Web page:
We sociologists often express the desire that people pay more attention to us. Fair enough, but I think we might want to be a little more specific about that. Last night my wife and I were watching an episode of the new series “Defying Gravity” online.* At one point a character, referring to a baby rabbit she wanted help with, said:
Just think of it as a sociology project- people bonding with pets in space.
And suddenly I realized that the writers have evidently been keeping track of ASA sections** and sections-in-formation.
* If anyone is curious, I think the show has potential but it isn't really "there" yet. I would also advise that, if you watch it, you be prepared to deal with a truly maddening mixture of good science and badly thought out science.
** Has anyone else noticed that the logo for the Animals and Society section makes it looks like the man has eaten a cat?
In a journal review, what’s a polite way of saying, “This article sacrifices theoretical and empirical clarity in favor of quantitative bling that is of dubious correctness and marginal value”?
Some of you who share my fondness for all things zombie may be excited to know that your interests are no longer- technically speaking- purely a hobby. Instead, it’s now possible to regard the study of zombies as an intellectual contribution. Am I kidding? Not at all, because I recently became aware of a new book titled, “Infectious Disease Modelling Research Progress.” What does that have to do with zombies? Seemingly nothing, until you notice that chapter four is titled, “When Zombies Attack!: Mathematical Modelling of an Outbreak of Zombie Infection.” Seriously.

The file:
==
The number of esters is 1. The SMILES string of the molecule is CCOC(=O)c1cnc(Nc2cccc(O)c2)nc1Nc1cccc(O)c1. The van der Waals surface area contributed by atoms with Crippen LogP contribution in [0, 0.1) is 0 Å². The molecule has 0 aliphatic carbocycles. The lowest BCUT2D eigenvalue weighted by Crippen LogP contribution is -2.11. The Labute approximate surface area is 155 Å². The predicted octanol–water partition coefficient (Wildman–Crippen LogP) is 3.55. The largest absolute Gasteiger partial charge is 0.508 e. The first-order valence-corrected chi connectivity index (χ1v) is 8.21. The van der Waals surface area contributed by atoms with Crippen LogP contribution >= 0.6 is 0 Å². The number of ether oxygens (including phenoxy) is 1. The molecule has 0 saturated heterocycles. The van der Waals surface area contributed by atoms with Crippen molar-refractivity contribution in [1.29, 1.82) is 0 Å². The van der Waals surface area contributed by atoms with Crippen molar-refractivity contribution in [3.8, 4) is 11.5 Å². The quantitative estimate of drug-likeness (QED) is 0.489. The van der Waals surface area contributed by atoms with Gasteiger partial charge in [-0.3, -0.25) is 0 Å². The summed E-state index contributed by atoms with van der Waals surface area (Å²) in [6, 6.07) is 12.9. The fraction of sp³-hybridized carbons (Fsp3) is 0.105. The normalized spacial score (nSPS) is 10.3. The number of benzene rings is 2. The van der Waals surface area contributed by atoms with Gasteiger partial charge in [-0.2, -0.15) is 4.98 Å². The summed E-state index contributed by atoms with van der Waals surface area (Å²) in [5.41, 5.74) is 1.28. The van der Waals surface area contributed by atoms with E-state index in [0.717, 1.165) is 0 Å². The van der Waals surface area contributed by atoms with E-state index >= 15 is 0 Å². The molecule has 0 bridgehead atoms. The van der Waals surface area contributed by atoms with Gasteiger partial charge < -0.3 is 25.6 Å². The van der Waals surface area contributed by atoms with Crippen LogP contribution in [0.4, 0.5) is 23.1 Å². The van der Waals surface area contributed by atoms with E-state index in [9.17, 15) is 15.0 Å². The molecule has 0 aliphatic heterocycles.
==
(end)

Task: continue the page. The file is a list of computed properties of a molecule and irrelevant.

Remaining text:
Continue reading “i am, apparently, ahead of my time”
Dude, this Giants game is awesome! You shoulda skipped AOM…
We’re in the stands right now.
Today I found myself wandering through the ASA book fair- before they packed it up for the traditional grad student book riot- and ran across something a bit peculiar. Nestled between the welcoming booths belonging to Pearson, Sage, Harvard University Press, and so forth was a small table covered in jewelry and staffed by a woman whose wrinkled skin made her ancient wisdom almost palpable. On her table also rested a placard, lettered in the traditional ASA font and style, which read: “Navajo Jewlery.”
I think I speak for us all when I remark: huh?
As a side note: Is this sort of thing a regular feature at the meetings and I've just never noticed?
Folks with an interest in the sociology of science and knowledge may have noticed this little gem that appeared in BMJ. It’s an article by Steven Greenberg titled, “How citation distortions create unfounded authority: analysis of a citation network.” The abstract, in somewhat abridged form, is nothing if not intriguing:
Continue reading “it’s nine o’clock: do you know what your citations say?”
So while cruising the old interwebs recently I ran across an exciting new political website. I refer, of course, to SarahPAC, the political action committee of Sarah Palin. Yes, that Sarah Palin. Feel free to flinch. In any case, it more or less looks like the typical PAC page except for one little thing. Now, in order to see what I mean, first look at this screenshot from SarahPAC:
Continue reading “campaign finance reform never looked so good.”